Lithium fluoride insulating layer improves organic light-emitting diodes

An insulating layer of lithium fluoride (LiF) between the aluminum (Al) cathode and the organic layer of organic light-emitting diodes (OLEDs) has allowed researchers at the Optical Sciences Center of the University of Arizona (OSC; Tucson, AZ) to increase the efficiency of the devices, while also improving color purity and device stability. Organic LEDs based on QAD-doped Alq3 and a hole transport layer TPD yielded in excess of 40,000 cd/m2 and about 3% external quantum efficiency.

Lithium fluoride insulating layer improves organic light-emitting diodes

An insulating layer of lithium fluoride (LiF) between the aluminum (Al) cathode and the organic layer of organic light-emitting diodes (OLEDs) has allowed researchers at the Optical Sciences Center of the University of Arizona (OSC; Tucson, AZ) to increase the efficiency of the devices, while also improving color purity and device stability. Organic LEDs based on QAD-doped Alq3 and a hole transport layer TPD yielded in excess of 40,000 cd/m2 and about 3% external quantum efficiency.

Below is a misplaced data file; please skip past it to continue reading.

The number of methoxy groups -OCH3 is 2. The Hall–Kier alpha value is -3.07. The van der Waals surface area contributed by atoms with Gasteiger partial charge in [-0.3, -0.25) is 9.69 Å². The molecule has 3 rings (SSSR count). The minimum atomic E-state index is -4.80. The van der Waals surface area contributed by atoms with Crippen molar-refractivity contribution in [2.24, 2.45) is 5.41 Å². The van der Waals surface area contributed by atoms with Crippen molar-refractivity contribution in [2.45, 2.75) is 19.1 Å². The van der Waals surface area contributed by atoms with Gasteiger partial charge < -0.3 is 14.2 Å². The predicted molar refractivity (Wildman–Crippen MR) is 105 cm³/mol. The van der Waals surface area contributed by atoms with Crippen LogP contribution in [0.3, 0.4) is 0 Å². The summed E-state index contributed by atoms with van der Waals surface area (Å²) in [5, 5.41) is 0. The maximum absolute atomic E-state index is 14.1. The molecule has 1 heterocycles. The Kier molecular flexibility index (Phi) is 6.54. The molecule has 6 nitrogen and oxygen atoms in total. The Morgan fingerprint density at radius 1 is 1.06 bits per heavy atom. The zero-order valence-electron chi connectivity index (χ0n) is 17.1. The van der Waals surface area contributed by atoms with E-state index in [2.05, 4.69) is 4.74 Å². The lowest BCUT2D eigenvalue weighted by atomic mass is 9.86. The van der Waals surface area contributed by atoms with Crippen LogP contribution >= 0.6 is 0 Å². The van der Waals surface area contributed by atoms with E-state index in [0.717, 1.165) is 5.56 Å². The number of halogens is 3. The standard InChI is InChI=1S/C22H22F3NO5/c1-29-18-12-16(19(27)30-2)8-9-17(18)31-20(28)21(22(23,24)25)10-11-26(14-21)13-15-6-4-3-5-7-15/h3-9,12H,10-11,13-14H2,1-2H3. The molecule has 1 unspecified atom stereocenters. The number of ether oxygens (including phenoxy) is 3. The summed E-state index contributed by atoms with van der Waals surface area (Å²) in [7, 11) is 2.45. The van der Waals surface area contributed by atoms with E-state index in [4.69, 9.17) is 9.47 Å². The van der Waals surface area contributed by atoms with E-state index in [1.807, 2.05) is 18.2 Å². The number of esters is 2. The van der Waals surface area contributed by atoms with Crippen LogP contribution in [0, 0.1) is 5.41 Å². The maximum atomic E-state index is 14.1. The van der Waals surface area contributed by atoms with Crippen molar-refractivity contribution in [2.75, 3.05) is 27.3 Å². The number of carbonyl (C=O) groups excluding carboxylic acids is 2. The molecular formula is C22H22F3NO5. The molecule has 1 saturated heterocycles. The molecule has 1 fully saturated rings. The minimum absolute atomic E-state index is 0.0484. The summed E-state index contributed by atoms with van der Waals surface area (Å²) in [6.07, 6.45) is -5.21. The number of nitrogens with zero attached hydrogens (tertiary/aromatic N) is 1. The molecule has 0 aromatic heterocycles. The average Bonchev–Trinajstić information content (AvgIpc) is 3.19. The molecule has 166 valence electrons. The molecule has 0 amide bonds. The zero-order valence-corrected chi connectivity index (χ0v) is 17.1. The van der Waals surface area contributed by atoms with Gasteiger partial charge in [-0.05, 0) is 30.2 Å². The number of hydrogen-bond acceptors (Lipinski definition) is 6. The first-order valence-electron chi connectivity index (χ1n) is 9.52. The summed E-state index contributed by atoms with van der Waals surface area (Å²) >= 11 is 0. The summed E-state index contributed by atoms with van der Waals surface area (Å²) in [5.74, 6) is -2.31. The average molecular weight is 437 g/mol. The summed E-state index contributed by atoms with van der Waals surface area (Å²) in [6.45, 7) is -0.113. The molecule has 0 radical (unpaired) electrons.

The OSC researchers obtained pure blue light--with an emission peak at 470 nm--with DPVBi as the light-emitting layer in an Al/LiF/DPVBi/TPD/ITO device. Compared to devices without the LiF layer at 9 V, luminance was increased more than 100 times and external quantum efficiency was increased by more than 100%. The grou¥also obtained an efficient and bright red emission--with a peak at 612 nm--from Mg/LiF/PBD/PBD:Eu(TTFA)3/TPD/ITO. The OSC grou¥also introduced devices based on metal/LiF/organics/LiF/ITO and metal/organics/LiF/ITO structures, which also enhanced OLED performance. The enhancement of device performance by a LiF layer points to a general phenomenon--also seen in polymeric OLEDs--that is currently under investigation by OSC and the chemistry department, according to researchers Ghassan Jabbour and Bernard Kippelen (see related story on p. 38).

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